When he did, I could tell something about him was amiss and apart and anything but festive.  I never liked my stepfather because of the cruel side of his character.  On the one hand, he was strong, resourceful and capable of hard work.  He had a sufficient number of useful attributes but a dark one negated all the rest.  He turned into Mr. Hyde when he was drinking.  He only drank beer (whiskey was like poison to him), but once he got started, he drank whatever good was in him into oblivion.  His name was Bill, and Bill #1 was tolerable, but Bill #2 was a monster.

He had started drinking early that day and brought Bill #2 to the table.  I never figured out what it was that set him off, but something did.  He stared glumly at what was before him.  We paused in our chatter and all bowed our heads except him.  He stood suddenly, grabbed each table by its edge and overturned both dumping all that beautiful feast crashing to the floor in a heap of broken dishes.  I beseeched God to strike him dead on the spot. 

Our young guest ran screaming out the door with my stepsister following.  I never saw her again.  It was a final blow for my stepsister, who hated her father, and she went to live with her grandparents.

In 1946, my grandmother loaned Mom $500 to pay off that asshole for his share of the common property and Mom divorced him.  I remember the remarkable sight of those twenty-five, twenty-dollar bills.  Mom paid back every penny.  I would enter active duty with the Marines four years later, but, until then, the peace and quiet and the absence of fear in the house was wonderful.

Many years later, I saw him one last time.  I was trout fishing Lake Koon in nearby Pennsylvania.  As walked along the bank, I saw ahead of me a little old gray-haired man sitting on the bank fishing.  He looked bent and feeble, but the profile was unmistakable.



"It's George."

"Oh.yeah"  He looked befuddled while he fumbled among old memories.

Even in those couple words, I could detect his unmistakable Johnstown accent.  I was tempted to say, "How would you like it if I threw your worthless ass in the lake for the way you mistreated all of us?"  I knew I wouldn't, but it was a comforting thought.  But I turned to old Solomon's words in Ecclesiastes,

"I reflected on all this and concluded that the righteous and the wise and what they do are in God's hands.but time and chance happen to them all."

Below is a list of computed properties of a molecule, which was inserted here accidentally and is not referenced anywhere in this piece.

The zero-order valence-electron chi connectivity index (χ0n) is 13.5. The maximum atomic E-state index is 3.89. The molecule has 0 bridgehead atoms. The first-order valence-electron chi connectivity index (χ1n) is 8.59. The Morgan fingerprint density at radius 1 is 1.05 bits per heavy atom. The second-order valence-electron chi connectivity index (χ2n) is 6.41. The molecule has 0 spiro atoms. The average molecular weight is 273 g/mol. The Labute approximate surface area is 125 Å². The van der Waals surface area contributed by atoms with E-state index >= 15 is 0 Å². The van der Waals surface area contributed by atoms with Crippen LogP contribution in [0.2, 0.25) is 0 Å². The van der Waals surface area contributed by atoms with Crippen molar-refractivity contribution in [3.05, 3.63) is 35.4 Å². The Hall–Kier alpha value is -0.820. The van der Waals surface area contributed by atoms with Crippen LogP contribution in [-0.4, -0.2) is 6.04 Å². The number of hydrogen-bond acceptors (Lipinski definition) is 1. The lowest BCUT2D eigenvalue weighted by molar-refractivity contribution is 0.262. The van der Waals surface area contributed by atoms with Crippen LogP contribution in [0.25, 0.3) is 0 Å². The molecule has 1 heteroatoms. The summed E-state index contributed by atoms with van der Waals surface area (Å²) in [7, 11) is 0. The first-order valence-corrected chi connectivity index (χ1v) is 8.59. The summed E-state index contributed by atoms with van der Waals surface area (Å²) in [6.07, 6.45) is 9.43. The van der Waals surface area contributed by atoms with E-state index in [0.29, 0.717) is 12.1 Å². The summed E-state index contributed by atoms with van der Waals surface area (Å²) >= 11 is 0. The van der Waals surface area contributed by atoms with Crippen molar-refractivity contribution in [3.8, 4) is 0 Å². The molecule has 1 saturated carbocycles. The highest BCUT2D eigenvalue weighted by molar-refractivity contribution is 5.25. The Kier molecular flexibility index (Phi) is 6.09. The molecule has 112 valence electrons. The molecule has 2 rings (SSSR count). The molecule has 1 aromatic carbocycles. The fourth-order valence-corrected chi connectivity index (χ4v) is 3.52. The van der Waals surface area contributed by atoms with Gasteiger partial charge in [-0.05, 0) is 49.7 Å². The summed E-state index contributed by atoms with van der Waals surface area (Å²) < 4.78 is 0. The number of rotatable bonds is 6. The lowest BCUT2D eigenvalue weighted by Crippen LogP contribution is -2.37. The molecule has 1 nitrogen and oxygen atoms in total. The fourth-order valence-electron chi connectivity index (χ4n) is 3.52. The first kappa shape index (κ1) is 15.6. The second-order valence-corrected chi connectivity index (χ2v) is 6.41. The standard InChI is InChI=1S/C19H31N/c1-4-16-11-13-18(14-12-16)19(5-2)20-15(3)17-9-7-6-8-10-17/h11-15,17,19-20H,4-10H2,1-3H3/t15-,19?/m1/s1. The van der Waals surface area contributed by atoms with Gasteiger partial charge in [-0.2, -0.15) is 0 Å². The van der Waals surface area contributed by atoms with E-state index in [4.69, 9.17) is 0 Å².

So I passed him on by and let the old bad memories be free to take a quiet place way in the back.

Tuesday, November 20, 2012


My friend, Sam Cohen, was a Jew, and you will see later why I mention it.  Sam was a nuclear physicist who was famous in nuclear circles as the Father of the Neutron Bomb.  I wrote this piece awhile back and have had to change all the “is” words to “was” words, because I learned a few weeks ago that Sam died a few months ago just short of age 90 by a little bit.

It about broke my heart, because Sam and I called each other three or four times a year, and it was his turn, and I hadn’t heard from him, which foreboded bad tidings.  So I called him at his home in Pacific Palisades.  I got a no-longer-working message and thought, uh-oh.  I Googled him and there found his obituary.  Look for it, if you like.  He was quite a guy.  I was always proud of the fact that he called me his good buddy.  Sam was a tough pisser to deal with, but he and I never had a cross word.

I have a million stories about Sam, like the one he told me and Sundi at dinner one evening about the time Curtis Le May told him he wasn’t satisfied with a bomb that would take out Minsk or Pinsk or even Moscow.  He said, “You know what I want from you nuclear guys!”  He clamped down on his cigar and growled, “I want you to make me a bomb that will take out the whole goddamn Soviet Union!”  I asked, “Was he serious?”  Sam said, “You’re damn right he was serious.”  That danger was a real one back then and someone over there was having the very same conversation.  I said that this made all those guys who were digging bomb shelters back then not look so silly after all.  Sam said, “They weren’t.”  Sam was interesting to be around.